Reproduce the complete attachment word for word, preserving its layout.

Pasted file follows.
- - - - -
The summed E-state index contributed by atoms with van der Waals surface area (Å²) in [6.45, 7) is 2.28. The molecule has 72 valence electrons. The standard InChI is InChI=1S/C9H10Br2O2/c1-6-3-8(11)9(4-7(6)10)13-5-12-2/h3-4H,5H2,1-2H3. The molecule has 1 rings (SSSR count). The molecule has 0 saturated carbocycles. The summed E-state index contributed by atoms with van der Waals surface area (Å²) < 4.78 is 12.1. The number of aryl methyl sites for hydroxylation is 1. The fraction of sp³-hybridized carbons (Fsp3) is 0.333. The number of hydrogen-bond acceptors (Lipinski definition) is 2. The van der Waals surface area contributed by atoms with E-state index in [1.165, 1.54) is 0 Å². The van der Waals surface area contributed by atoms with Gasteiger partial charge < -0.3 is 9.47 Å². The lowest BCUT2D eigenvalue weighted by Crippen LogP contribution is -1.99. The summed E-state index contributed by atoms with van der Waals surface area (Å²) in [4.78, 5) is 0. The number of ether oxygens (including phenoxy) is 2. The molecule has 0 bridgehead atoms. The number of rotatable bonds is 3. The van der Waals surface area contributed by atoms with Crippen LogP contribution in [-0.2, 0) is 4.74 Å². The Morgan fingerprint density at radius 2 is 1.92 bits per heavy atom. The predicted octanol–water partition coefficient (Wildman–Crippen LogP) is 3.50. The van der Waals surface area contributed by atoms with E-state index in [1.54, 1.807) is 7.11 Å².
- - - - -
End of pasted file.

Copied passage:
The summed E-state index contributed by atoms with van der Waals surface area (Å²) in [6.45, 7) is 2.28. The molecule has 72 valence electrons. The standard InChI is InChI=1S/C9H10Br2O2/c1-6-3-8(11)9(4-7(6)10)13-5-12-2/h3-4H,5H2,1-2H3. The molecule has 1 rings (SSSR count). The molecule has 0 saturated carbocycles. The summed E-state index contributed by atoms with van der Waals surface area (Å²) < 4.78 is 12.1. The number of aryl methyl sites for hydroxylation is 1. The fraction of sp³-hybridized carbons (Fsp3) is 0.333. The number of hydrogen-bond acceptors (Lipinski definition) is 2. The van der Waals surface area contributed by atoms with E-state index in [1.165, 1.54) is 0 Å². The van der Waals surface area contributed by atoms with Gasteiger partial charge < -0.3 is 9.47 Å². The lowest BCUT2D eigenvalue weighted by Crippen LogP contribution is -1.99. The summed E-state index contributed by atoms with van der Waals surface area (Å²) in [4.78, 5) is 0. The number of ether oxygens (including phenoxy) is 2. The molecule has 0 bridgehead atoms. The number of rotatable bonds is 3. The van der Waals surface area contributed by atoms with Crippen LogP contribution in [-0.2, 0) is 4.74 Å². The Morgan fingerprint density at radius 2 is 1.92 bits per heavy atom. The predicted octanol–water partition coefficient (Wildman–Crippen LogP) is 3.50. The van der Waals surface area contributed by atoms with E-state index in [1.54, 1.807) is 7.11 Å².